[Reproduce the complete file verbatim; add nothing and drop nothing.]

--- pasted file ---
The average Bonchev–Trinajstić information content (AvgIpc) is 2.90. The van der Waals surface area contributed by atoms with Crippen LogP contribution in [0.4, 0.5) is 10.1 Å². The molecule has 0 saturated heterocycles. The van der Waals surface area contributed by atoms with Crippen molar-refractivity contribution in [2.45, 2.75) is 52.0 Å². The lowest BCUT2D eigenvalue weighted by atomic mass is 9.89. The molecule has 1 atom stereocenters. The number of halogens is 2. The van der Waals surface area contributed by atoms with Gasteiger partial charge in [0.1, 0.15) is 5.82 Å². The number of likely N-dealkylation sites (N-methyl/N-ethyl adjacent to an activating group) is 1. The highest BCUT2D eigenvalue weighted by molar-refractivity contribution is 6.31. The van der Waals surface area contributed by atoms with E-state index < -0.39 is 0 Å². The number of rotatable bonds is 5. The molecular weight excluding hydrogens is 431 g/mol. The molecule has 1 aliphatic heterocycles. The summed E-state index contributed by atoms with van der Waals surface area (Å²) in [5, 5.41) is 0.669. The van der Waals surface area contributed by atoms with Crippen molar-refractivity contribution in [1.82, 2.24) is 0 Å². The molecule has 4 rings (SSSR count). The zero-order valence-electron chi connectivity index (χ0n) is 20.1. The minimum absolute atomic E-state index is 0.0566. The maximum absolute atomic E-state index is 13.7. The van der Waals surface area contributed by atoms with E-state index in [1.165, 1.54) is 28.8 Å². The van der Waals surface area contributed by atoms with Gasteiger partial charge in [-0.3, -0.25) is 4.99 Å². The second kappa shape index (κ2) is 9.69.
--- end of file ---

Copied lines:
The average Bonchev–Trinajstić information content (AvgIpc) is 2.90. The van der Waals surface area contributed by atoms with Crippen LogP contribution in [0.4, 0.5) is 10.1 Å². The molecule has 0 saturated heterocycles. The van der Waals surface area contributed by atoms with Crippen molar-refractivity contribution in [2.45, 2.75) is 52.0 Å². The lowest BCUT2D eigenvalue weighted by atomic mass is 9.89. The molecule has 1 atom stereocenters. The number of halogens is 2. The van der Waals surface area contributed by atoms with Gasteiger partial charge in [0.1, 0.15) is 5.82 Å². The number of likely N-dealkylation sites (N-methyl/N-ethyl adjacent to an activating group) is 1. The highest BCUT2D eigenvalue weighted by molar-refractivity contribution is 6.31. The van der Waals surface area contributed by atoms with E-state index < -0.39 is 0 Å². The number of rotatable bonds is 5. The molecular weight excluding hydrogens is 431 g/mol. The molecule has 1 aliphatic heterocycles. The summed E-state index contributed by atoms with van der Waals surface area (Å²) in [5, 5.41) is 0.669. The van der Waals surface area contributed by atoms with Crippen molar-refractivity contribution in [1.82, 2.24) is 0 Å². The molecule has 4 rings (SSSR count). The zero-order valence-electron chi connectivity index (χ0n) is 20.1. The minimum absolute atomic E-state index is 0.0566. The maximum absolute atomic E-state index is 13.7. The van der Waals surface area contributed by atoms with E-state index in [1.165, 1.54) is 28.8 Å². The van der Waals surface area contributed by atoms with Gasteiger partial charge in [-0.3, -0.25) is 4.99 Å². The second kappa shape index (κ2) is 9.69.